The Third Day of Freedom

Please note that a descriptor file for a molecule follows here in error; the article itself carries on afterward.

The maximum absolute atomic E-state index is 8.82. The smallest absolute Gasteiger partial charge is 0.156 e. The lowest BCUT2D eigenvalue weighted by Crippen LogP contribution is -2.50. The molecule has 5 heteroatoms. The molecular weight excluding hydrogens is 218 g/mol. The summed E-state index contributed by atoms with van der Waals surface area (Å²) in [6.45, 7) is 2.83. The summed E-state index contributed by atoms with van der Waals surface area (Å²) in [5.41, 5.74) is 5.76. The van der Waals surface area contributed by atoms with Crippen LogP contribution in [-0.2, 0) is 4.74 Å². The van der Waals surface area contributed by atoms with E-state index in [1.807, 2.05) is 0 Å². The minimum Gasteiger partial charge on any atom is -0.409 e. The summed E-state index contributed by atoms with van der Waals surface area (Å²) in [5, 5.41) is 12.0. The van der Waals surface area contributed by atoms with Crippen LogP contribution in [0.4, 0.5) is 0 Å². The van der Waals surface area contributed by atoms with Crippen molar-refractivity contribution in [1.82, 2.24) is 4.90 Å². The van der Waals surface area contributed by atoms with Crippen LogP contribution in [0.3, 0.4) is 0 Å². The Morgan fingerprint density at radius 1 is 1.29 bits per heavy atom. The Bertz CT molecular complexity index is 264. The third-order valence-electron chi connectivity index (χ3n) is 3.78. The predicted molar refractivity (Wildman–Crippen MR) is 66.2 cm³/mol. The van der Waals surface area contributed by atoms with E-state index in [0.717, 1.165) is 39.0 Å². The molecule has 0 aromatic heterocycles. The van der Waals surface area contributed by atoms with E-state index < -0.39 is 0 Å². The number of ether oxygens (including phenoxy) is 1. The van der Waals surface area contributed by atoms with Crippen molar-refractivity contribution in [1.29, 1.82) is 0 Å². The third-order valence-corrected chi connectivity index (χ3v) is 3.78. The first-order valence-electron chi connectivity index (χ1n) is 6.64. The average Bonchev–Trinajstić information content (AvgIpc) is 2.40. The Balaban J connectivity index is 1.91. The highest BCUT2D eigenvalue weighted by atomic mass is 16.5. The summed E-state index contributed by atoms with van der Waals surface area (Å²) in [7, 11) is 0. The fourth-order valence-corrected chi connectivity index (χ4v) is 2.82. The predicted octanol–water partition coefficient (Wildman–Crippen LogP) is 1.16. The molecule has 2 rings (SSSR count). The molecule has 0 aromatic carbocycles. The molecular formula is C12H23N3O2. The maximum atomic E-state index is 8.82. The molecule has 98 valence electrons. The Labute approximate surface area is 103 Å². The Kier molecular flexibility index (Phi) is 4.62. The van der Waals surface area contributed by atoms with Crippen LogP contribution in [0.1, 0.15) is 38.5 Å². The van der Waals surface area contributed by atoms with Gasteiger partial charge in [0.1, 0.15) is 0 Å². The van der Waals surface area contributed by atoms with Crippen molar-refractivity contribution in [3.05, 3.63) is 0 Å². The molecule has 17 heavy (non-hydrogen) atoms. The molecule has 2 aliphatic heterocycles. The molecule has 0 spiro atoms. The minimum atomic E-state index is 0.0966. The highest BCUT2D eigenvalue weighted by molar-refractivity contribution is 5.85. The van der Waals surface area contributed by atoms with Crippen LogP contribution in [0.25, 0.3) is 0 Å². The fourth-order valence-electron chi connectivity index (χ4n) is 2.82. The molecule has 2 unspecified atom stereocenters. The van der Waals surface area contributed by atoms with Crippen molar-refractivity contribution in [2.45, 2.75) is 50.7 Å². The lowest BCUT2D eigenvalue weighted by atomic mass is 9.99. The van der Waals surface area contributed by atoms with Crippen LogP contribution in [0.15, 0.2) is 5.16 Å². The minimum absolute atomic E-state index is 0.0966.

3rd Day of Freedom: Attend an anti-Human Trafficking awareness event. Learn more about the issue of human trafficking. Encourage others to attend as well.